Purchase-mortgage fraud risk rises in November

The risk of fraud on purchase-mortgage transactions rose last month for the first time since the end of first-quarter 2019, according to November’s loan application defect index from First American Financial Corp.

The overarching index, which tracks the frequency of defects, fraudulence and misrepresentation across all mortgage loan applications, stayed flat on a month-over-month basis. The component index for purchase transactions, however, saw its reading increase from October to November, although it is still down 8.3% compared to one year ago.

“As we predicted last month, the Loan Application Defect Index for purchase transactions reached a turning point in November,” said Mark Fleming, First American’s chief economist. “After falling since March, the Defect Index for purchase transactions increased 2.7 percent compared with October, while the Defect Index for refinance transactions fell by 1.6 percent, its eighth straight month of declining risk.” 

The refinance index decreased by 17.8% annually last month, helping to drive a year-over-year decrease of 16% for the overall loan-defect index. The overall index is now down 33.3% from its high point in October 2013.

Until November, loan-defect risk had been falling on a monthly basis since this past March. The reason for the shift is twofold, Fleming explained.

“When house-buying power — i.e., how much home one can buy based on changes in household income and interest rates — falls in a supply-constrained market, fraud risk may increase,” Fleming said. “Potential homebuyers feel more confident and less inclined to commit fraud when they are in a better financial position to purchase a home.”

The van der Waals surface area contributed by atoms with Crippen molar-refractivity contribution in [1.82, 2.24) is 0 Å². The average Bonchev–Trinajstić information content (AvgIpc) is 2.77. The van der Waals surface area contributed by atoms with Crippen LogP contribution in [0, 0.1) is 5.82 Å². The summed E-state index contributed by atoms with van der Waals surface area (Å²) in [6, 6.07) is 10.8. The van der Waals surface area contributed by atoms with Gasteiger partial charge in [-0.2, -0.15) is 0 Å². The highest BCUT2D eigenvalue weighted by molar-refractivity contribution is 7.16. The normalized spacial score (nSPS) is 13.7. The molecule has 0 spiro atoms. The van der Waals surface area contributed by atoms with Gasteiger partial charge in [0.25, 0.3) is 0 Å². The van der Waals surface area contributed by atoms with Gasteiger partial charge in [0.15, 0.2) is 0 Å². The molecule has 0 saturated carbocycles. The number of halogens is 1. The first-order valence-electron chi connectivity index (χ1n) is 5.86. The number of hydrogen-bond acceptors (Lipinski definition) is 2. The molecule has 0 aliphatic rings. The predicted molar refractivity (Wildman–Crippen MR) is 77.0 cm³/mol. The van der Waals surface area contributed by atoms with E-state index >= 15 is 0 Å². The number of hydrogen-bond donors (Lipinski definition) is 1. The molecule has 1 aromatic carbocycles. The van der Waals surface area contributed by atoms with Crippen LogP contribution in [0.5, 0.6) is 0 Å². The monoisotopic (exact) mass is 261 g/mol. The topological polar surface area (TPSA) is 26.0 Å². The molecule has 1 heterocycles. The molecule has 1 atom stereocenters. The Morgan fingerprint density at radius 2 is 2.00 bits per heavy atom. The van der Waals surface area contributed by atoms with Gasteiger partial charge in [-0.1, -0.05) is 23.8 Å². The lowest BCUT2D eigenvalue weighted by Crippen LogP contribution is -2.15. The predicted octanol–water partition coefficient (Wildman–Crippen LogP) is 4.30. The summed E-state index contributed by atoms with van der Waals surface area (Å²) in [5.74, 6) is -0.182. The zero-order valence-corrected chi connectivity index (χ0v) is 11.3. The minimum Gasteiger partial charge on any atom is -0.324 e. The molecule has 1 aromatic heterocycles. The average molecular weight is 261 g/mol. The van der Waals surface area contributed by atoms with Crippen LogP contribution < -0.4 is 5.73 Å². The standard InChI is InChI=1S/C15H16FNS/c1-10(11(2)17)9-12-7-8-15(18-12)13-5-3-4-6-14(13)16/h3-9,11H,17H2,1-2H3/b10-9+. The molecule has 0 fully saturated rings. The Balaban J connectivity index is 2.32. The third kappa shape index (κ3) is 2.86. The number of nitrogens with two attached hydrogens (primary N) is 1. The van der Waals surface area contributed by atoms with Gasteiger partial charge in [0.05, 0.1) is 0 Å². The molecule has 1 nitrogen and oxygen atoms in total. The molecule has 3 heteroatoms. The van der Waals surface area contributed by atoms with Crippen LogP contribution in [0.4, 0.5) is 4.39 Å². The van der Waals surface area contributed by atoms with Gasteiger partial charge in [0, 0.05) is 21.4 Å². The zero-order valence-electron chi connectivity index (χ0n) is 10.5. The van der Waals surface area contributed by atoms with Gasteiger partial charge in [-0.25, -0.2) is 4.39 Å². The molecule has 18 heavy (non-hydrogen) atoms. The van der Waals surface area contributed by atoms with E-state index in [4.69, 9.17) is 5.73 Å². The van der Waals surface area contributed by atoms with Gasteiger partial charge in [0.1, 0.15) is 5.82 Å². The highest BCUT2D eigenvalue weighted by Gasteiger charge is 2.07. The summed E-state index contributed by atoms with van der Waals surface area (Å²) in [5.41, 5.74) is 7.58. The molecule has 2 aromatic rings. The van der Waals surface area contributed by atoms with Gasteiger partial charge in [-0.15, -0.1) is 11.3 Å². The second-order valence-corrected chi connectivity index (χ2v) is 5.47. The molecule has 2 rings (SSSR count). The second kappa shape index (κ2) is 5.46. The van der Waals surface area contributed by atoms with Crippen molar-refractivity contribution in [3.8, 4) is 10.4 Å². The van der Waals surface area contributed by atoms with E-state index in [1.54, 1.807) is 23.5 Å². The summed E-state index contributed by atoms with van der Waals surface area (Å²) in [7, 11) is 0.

And although homebuying power remains strong, the pace of its growth slowed this past October when mortgage rates began to inch up.

“In 2019, the average monthly growth rate of house-buying power through September was 1.6 percent. Over the two months of October and November combined, house-buying power declined 0.6 percent relative to September,” Fleming said. “The slowdown in house-buying power appreciation lessens the confidence of homebuyers, so they may be more inclined to misrepresent information on a loan application, leading to an increase in the Defect Index for purchase transactions.”

In October 2019, purchase-loan activity grew 7% compared to one year earlier. And as rates continue to hold firm and the refi boom appears to have plateaued, refinance activity fell 8% annually during the same month. Fraud and defect risk are significantly lower on refinance transactions, so the increase in purchase mortgages helped to precipitate the upward swing in risk.

Moving into 2020, any further effects of rate changes will be interesting to observe, Fleming added.

“Slightly higher mortgage rates through the end of the year may result in a small dip in house-buying power and a further pullback in refinance demand,” he said. “But, looking ahead to 2020, mortgage rates are expected to remain below 4 percent,” he said. “At that level, there are still 6.8 million borrowers today who could benefit financially by refinancing to a lower mortgage rate. As a result, the direction of defect risk in 2020 is in large part dependent on mortgage rates and how many homeowners that are ‘in the money’ choose to refinance.”


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